19. The Twins dropped the opener of their two game series against the Brewers 6-3. Josh Winder struggled, the offense had little to offer, and three rain delays piled on the misery. Box Score Starting Pitcher: Josh Winder 5.0 IP, 4 H, 5 R, 5 ER, 2 BB, 2 SO, 2 HR (85 pitches, 55 strikes) Homeruns: Jorge Polanco (13) Bottom 3 WPA: Josh Winder -.349, Gio Urshela -.169, Byron Buxton -.100 Win Probability Chart (via FanGraphs) On Tuesday evening, after an off day, the Twins opened a two-game series against the Brewers, as part of a six-game homestand leading into the All-Star break. Here’s how the Twins lined up behind Josh Winder. Josh Winder, coming off a strong performance last time out, was looking to help the Twins rotation get back on track after significant recent struggles. In the top of the first inning, Andrew McCutchen drilled a two-run home run into the flower boxes in right field, giving the Brewers an early 2-0 lead. Brewers starting pitcher Jason Alexander hardly looked impressive to begin the game, almost beginning the game with back to back walks but being bailed out by some poor Twins at bats. In the second inning, the Twins cut the lead to one, with a solo shot to right field from Jorge Polanco, who has been incandescent since returning from the IL. Rain was the other significant factor early in the game Both of Gio Urshela’s first two at-bats were interrupted for the first two rain delays of the game, in the second and fourth inning respectively. After returning from the second rain delay, Winder ran into trouble. He walked Jace Peterson to lead off the inning, before a Jonathan Davis single scored Peterson from second. Willy Adames then hit his 18th home run of the year, a two run shot, to increase the lead to 5-2. It was a poor inning from Winder to cap what has been a desperate stretch from the rotation. Therein lies the frustration of the 2022 Twins at the moment. One phase of the team always seems to be struggling. After Carlos Correa hit into a double play to quickly cancel out a Luis Arraez walk in the bottom of the fifth inning, the game went into its third rain delay. After a 66 minute break, the teams resumed in the top of the sixth inning, with Trevor Megill relieving Josh Winder. Andrew McCutchen led off with a single before a throwing error from Megill on a pickoff attempt moved him to second base. Megill then threw a middle-middle fastball to Jace Peterson, who singled, extending the lead to 6-2. The Twins had a rally going in the sixth inning, with a two out walk to Jorge Polanco and Alex Kirilloff getting grazed by a pitch. Kyle Garlick pinch-hit for Nick Gordon and was hit to load the bases. Gio Urshela grounded to short to end the threat and keep the lead 6-2. Megill and Jovani Moran combined for a scoreless seventh inning. The Twins clawed a run back in the bottom of the seventh. Luis Arraez just missed a home run to right center field, settling for a double. After a Carlos Correa single and a Byron Buxton fielders choice, the score was trimmed to 6-3 in favor of the Brewers. Moran added a scoreless eight inning before the Brewers bullpen heavy hitters went to work. Devin Williams entered the game and made the Twins look silly, inducing two weak groundouts and striking out Kyle Garlick in the eighth. Josh Hader entered the game in the ninth and that was the game. The loss drops the Twins to 48-41. Cleveland and Chicago split a double header. The Twins lead the AL Central by 3.5 games over Cleveland and 5 over the White Sox. Bullpen Usage Chart THU FRI SAT SUN TUE TOT Duffey 0 0 26 21 0 47 Megill 0 0 22 0 24 46 Cotton 0 42 0 0 0 42 Thielbar 0 13 0 23 0 36 Duran 0 0 14 16 0 30 Jax 0 0 15 11 0 26 Pagan 0 10 0 0 13 23 Moran 0 0 0 0 22 22 Next Up On Wednesday, the Twins will conclude their series against the Brewers. Joe Ryan goes for Minnesota against Aaron Ashby for Milwaukee. First pitch is 12:10 CT. Postgame Interviews - Coming Soon View full article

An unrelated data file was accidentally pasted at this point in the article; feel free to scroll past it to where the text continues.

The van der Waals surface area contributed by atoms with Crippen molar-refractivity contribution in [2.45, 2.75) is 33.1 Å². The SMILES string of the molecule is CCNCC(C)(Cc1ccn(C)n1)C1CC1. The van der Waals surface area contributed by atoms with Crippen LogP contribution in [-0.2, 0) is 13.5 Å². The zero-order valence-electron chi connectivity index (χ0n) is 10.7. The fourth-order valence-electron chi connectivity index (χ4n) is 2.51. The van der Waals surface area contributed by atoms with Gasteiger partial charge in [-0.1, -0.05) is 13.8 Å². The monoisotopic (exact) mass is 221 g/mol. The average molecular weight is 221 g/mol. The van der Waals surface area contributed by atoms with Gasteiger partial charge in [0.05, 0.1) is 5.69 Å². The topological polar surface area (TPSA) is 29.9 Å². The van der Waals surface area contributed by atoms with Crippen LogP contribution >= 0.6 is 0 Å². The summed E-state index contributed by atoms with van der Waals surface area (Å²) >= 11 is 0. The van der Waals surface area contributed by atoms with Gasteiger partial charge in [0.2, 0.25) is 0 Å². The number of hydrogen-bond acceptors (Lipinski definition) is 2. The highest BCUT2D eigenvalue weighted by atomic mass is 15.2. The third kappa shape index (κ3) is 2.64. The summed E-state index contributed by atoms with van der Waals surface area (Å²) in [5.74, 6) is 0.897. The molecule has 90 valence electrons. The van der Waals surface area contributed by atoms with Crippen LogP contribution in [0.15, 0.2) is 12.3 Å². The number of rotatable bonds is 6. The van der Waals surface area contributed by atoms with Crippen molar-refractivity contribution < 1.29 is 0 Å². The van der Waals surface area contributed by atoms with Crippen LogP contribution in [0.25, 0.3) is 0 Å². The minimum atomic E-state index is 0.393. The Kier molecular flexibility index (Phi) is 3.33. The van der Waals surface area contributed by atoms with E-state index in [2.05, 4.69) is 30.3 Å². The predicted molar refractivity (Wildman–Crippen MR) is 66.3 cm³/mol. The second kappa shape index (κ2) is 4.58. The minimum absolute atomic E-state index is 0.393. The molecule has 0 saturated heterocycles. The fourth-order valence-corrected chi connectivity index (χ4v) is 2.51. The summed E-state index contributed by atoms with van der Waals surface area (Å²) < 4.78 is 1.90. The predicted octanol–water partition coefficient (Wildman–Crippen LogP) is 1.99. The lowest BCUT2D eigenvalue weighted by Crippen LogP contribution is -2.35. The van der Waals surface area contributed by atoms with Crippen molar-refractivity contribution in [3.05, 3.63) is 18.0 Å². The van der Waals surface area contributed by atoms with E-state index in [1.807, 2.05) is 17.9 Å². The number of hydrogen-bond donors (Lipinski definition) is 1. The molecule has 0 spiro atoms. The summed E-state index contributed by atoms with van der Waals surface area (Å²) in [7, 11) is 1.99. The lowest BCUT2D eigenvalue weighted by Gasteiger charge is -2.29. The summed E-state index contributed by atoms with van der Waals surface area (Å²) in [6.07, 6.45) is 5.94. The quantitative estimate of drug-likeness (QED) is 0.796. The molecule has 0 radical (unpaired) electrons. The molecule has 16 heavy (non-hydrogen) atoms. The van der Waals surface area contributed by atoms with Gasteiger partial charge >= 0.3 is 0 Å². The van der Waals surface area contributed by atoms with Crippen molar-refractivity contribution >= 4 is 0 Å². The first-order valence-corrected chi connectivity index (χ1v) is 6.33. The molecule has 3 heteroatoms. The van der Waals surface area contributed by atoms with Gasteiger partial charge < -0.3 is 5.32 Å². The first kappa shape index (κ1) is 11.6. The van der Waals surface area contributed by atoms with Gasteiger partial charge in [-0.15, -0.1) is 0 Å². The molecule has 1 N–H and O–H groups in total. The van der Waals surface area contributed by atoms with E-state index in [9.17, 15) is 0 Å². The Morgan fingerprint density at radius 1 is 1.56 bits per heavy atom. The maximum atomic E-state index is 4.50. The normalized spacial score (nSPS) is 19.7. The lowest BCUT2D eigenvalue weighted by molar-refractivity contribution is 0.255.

20. Box Score Starting Pitcher: Josh Winder 5.0 IP, 4 H, 5 R, 5 ER, 2 BB, 2 SO, 2 HR (85 pitches, 55 strikes) Homeruns: Jorge Polanco (13) Bottom 3 WPA: Josh Winder -.349, Gio Urshela -.169, Byron Buxton -.100 Win Probability Chart (via FanGraphs) On Tuesday evening, after an off day, the Twins opened a two-game series against the Brewers, as part of a six-game homestand leading into the All-Star break. Here’s how the Twins lined up behind Josh Winder. Josh Winder, coming off a strong performance last time out, was looking to help the Twins rotation get back on track after significant recent struggles. In the top of the first inning, Andrew McCutchen drilled a two-run home run into the flower boxes in right field, giving the Brewers an early 2-0 lead. Brewers starting pitcher Jason Alexander hardly looked impressive to begin the game, almost beginning the game with back to back walks but being bailed out by some poor Twins at bats. In the second inning, the Twins cut the lead to one, with a solo shot to right field from Jorge Polanco, who has been incandescent since returning from the IL. Rain was the other significant factor early in the game Both of Gio Urshela’s first two at-bats were interrupted for the first two rain delays of the game, in the second and fourth inning respectively. After returning from the second rain delay, Winder ran into trouble. He walked Jace Peterson to lead off the inning, before a Jonathan Davis single scored Peterson from second. Willy Adames then hit his 18th home run of the year, a two run shot, to increase the lead to 5-2. It was a poor inning from Winder to cap what has been a desperate stretch from the rotation. Therein lies the frustration of the 2022 Twins at the moment. One phase of the team always seems to be struggling. After Carlos Correa hit into a double play to quickly cancel out a Luis Arraez walk in the bottom of the fifth inning, the game went into its third rain delay. After a 66 minute break, the teams resumed in the top of the sixth inning, with Trevor Megill relieving Josh Winder. Andrew McCutchen led off with a single before a throwing error from Megill on a pickoff attempt moved him to second base. Megill then threw a middle-middle fastball to Jace Peterson, who singled, extending the lead to 6-2. The Twins had a rally going in the sixth inning, with a two out walk to Jorge Polanco and Alex Kirilloff getting grazed by a pitch. Kyle Garlick pinch-hit for Nick Gordon and was hit to load the bases. Gio Urshela grounded to short to end the threat and keep the lead 6-2. Megill and Jovani Moran combined for a scoreless seventh inning. The Twins clawed a run back in the bottom of the seventh. Luis Arraez just missed a home run to right center field, settling for a double. After a Carlos Correa single and a Byron Buxton fielders choice, the score was trimmed to 6-3 in favor of the Brewers. Moran added a scoreless eight inning before the Brewers bullpen heavy hitters went to work. Devin Williams entered the game and made the Twins look silly, inducing two weak groundouts and striking out Kyle Garlick in the eighth. Josh Hader entered the game in the ninth and that was the game. The loss drops the Twins to 48-41. Cleveland and Chicago split a double header. The Twins lead the AL Central by 3.5 games over Cleveland and 5 over the White Sox. Bullpen Usage Chart THU FRI SAT SUN TUE TOT Duffey 0 0 26 21 0 47 Megill 0 0 22 0 24 46 Cotton 0 42 0 0 0 42 Thielbar 0 13 0 23 0 36 Duran 0 0 14 16 0 30 Jax 0 0 15 11 0 26 Pagan 0 10 0 0 13 23 Moran 0 0 0 0 22 22 Next Up On Wednesday, the Twins will conclude their series against the Brewers. Joe Ryan goes for Minnesota against Aaron Ashby for Milwaukee. First pitch is 12:10 CT. Postgame Interviews - Coming Soon